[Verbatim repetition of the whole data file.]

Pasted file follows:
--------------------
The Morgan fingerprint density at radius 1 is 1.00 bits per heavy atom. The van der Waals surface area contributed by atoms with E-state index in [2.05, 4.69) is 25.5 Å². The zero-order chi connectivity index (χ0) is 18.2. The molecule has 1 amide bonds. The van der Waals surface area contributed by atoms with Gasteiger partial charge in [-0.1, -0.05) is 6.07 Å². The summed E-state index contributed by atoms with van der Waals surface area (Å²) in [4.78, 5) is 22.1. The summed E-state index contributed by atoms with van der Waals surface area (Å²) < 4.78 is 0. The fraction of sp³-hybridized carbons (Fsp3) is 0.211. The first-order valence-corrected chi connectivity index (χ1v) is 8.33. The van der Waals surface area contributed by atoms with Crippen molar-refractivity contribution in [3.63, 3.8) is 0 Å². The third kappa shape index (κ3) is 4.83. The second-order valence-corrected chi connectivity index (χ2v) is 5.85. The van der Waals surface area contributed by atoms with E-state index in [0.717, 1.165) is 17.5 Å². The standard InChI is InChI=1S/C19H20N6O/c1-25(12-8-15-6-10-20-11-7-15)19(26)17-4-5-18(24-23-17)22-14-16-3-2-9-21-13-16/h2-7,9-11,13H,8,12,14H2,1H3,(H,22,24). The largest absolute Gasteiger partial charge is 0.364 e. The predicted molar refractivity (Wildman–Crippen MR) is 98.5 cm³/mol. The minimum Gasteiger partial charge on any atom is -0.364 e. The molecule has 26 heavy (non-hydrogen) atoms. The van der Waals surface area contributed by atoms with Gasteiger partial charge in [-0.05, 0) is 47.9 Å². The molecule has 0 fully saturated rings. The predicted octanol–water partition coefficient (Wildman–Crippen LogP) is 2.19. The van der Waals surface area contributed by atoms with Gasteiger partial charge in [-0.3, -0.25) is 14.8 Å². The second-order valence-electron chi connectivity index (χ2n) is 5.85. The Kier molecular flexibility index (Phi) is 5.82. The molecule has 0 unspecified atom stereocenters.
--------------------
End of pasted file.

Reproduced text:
The Morgan fingerprint density at radius 1 is 1.00 bits per heavy atom. The van der Waals surface area contributed by atoms with E-state index in [2.05, 4.69) is 25.5 Å². The zero-order chi connectivity index (χ0) is 18.2. The molecule has 1 amide bonds. The van der Waals surface area contributed by atoms with Gasteiger partial charge in [-0.1, -0.05) is 6.07 Å². The summed E-state index contributed by atoms with van der Waals surface area (Å²) in [4.78, 5) is 22.1. The summed E-state index contributed by atoms with van der Waals surface area (Å²) < 4.78 is 0. The fraction of sp³-hybridized carbons (Fsp3) is 0.211. The first-order valence-corrected chi connectivity index (χ1v) is 8.33. The van der Waals surface area contributed by atoms with Crippen molar-refractivity contribution in [3.63, 3.8) is 0 Å². The third kappa shape index (κ3) is 4.83. The second-order valence-corrected chi connectivity index (χ2v) is 5.85. The van der Waals surface area contributed by atoms with E-state index in [0.717, 1.165) is 17.5 Å². The standard InChI is InChI=1S/C19H20N6O/c1-25(12-8-15-6-10-20-11-7-15)19(26)17-4-5-18(24-23-17)22-14-16-3-2-9-21-13-16/h2-7,9-11,13H,8,12,14H2,1H3,(H,22,24). The largest absolute Gasteiger partial charge is 0.364 e. The predicted molar refractivity (Wildman–Crippen MR) is 98.5 cm³/mol. The minimum Gasteiger partial charge on any atom is -0.364 e. The molecule has 26 heavy (non-hydrogen) atoms. The van der Waals surface area contributed by atoms with Gasteiger partial charge in [-0.05, 0) is 47.9 Å². The molecule has 0 fully saturated rings. The predicted octanol–water partition coefficient (Wildman–Crippen LogP) is 2.19. The van der Waals surface area contributed by atoms with Gasteiger partial charge in [-0.3, -0.25) is 14.8 Å². The second-order valence-electron chi connectivity index (χ2n) is 5.85. The Kier molecular flexibility index (Phi) is 5.82. The molecule has 0 unspecified atom stereocenters.